It is widely agreed that a free and independent press is an essential part of a democratic order. This submission addresses itself to the implications of the words free and independent. Government Intervention in the market for journalism risks undermining the reason we value publicly interested journalism in the first place – its role in providing a check on government and as a third-party watchdog on possible abuses of political, regulatory and fiscal power. When it comes to the profession of journalism and the industrial structure of the media, government is not a disinterested player. Even granting this parliament’s best intentions, government intervention in the media opens up the risk of government interference with the media from future parliaments.
It is undeniable that the supply of public interest journalism has shrunk in recent years. It is much harder to determine what the desirable supply of public interest journalism is. If the parliament wishes to intervene in the market for journalism, it will have to come to terms with this problem: is the optimal supply of journalism greater than the amount of journalism which audiences demand? It is certainly the case that there is a value in a free and independent press that is conceptually separate to market interactions. Yet media policy in the digital age ought not be shaped by nostalgia for an industrial structure that prevailed when classified advertising cross-subsidised journalism. The final section of this submission paints a picture of a desirable media market in the digital age.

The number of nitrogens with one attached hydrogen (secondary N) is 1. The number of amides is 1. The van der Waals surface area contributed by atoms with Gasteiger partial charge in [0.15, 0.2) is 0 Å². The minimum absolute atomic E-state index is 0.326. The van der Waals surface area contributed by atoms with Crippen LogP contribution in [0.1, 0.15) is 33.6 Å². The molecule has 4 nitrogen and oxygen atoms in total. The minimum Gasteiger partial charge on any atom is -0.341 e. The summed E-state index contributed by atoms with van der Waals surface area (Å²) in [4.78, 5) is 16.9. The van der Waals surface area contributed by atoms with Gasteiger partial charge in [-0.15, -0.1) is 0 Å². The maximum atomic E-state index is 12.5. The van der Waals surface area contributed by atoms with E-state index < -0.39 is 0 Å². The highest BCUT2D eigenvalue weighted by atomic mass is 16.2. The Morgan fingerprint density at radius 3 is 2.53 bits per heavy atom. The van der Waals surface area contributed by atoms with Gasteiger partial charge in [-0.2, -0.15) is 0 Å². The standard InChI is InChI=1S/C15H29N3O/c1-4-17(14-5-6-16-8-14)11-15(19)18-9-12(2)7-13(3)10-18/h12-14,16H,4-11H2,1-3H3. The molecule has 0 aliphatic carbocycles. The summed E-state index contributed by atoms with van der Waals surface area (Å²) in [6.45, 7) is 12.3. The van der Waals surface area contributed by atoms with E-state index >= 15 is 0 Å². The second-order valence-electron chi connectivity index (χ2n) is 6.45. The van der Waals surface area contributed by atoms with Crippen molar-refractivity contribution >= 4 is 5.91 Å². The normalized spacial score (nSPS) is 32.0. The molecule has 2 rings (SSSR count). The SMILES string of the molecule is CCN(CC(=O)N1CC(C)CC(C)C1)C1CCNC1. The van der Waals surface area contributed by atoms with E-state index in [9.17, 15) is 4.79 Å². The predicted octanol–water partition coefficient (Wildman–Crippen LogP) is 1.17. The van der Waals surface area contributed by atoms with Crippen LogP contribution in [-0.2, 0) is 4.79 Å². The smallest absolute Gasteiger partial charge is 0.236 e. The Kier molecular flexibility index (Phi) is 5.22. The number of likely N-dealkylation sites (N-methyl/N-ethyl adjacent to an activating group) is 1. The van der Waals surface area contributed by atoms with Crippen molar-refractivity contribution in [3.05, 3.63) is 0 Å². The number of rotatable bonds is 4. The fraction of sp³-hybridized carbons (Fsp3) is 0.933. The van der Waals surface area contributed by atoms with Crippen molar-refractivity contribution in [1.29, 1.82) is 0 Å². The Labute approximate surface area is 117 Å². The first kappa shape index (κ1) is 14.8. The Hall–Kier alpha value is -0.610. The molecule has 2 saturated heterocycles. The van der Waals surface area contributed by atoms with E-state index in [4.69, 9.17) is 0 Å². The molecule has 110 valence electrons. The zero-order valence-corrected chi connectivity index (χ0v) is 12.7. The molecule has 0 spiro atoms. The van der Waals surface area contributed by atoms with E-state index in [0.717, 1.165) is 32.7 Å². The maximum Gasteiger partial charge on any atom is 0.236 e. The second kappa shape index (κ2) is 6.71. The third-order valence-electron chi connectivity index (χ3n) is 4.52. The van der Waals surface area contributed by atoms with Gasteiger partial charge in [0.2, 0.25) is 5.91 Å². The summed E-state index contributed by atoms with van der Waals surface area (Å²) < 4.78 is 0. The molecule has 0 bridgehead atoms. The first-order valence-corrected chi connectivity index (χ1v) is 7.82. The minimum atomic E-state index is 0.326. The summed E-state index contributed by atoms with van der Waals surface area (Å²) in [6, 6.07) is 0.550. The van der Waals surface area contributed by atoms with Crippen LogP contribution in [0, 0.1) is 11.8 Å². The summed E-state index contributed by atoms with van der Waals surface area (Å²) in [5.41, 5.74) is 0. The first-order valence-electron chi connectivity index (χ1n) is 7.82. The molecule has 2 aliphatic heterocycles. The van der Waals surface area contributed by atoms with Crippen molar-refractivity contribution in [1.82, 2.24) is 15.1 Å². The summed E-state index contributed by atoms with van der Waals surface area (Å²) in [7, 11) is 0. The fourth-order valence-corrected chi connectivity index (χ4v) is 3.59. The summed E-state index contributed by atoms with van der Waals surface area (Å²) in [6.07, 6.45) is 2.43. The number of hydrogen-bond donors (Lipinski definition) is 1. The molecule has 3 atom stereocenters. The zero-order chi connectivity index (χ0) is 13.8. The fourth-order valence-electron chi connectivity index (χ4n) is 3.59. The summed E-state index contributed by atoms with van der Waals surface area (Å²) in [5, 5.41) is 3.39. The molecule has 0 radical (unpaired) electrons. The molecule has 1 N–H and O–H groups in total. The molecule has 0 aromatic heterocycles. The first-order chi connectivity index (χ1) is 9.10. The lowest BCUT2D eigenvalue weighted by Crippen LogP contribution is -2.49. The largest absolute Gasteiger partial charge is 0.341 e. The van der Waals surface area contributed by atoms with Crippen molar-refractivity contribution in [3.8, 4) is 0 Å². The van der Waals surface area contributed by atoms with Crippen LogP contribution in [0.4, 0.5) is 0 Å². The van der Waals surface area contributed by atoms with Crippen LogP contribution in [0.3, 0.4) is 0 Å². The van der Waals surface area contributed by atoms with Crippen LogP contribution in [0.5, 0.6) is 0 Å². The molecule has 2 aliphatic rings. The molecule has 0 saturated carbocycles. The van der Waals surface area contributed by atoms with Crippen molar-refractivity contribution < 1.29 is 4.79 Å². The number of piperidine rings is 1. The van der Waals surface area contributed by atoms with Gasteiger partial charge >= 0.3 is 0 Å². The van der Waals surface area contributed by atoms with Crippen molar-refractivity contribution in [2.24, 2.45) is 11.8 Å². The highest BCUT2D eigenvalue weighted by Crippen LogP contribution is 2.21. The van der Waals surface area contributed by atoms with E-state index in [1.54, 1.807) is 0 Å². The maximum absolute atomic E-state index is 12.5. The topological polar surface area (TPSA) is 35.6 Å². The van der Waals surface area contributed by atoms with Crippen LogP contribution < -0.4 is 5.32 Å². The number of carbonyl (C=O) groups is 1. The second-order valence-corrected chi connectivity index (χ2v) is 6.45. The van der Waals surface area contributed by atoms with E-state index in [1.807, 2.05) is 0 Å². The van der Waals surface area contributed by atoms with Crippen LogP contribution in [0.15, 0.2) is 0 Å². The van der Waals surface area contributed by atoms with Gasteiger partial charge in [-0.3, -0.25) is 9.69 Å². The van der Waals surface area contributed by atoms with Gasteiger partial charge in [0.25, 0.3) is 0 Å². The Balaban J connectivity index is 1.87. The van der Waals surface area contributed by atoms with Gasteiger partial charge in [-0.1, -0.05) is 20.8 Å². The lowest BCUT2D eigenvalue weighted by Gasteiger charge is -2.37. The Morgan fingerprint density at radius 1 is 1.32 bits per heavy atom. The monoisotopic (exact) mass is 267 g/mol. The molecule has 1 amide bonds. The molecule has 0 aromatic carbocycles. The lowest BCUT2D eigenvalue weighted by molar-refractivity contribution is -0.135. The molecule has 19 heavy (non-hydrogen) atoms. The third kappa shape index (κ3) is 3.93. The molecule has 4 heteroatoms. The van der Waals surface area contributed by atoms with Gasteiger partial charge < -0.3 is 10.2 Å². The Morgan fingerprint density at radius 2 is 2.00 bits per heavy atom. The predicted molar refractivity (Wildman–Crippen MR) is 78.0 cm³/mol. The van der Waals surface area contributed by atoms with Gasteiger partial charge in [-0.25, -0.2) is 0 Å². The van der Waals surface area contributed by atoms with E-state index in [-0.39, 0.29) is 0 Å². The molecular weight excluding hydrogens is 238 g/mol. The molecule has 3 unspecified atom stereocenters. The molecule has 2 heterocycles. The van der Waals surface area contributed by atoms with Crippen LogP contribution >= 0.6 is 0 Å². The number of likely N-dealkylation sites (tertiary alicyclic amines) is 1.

This submission was originally published in June, 2017.
Below is an extract of Chris berg’s appearance at the Senate Select Committee on the Future of Public Interest Journalism.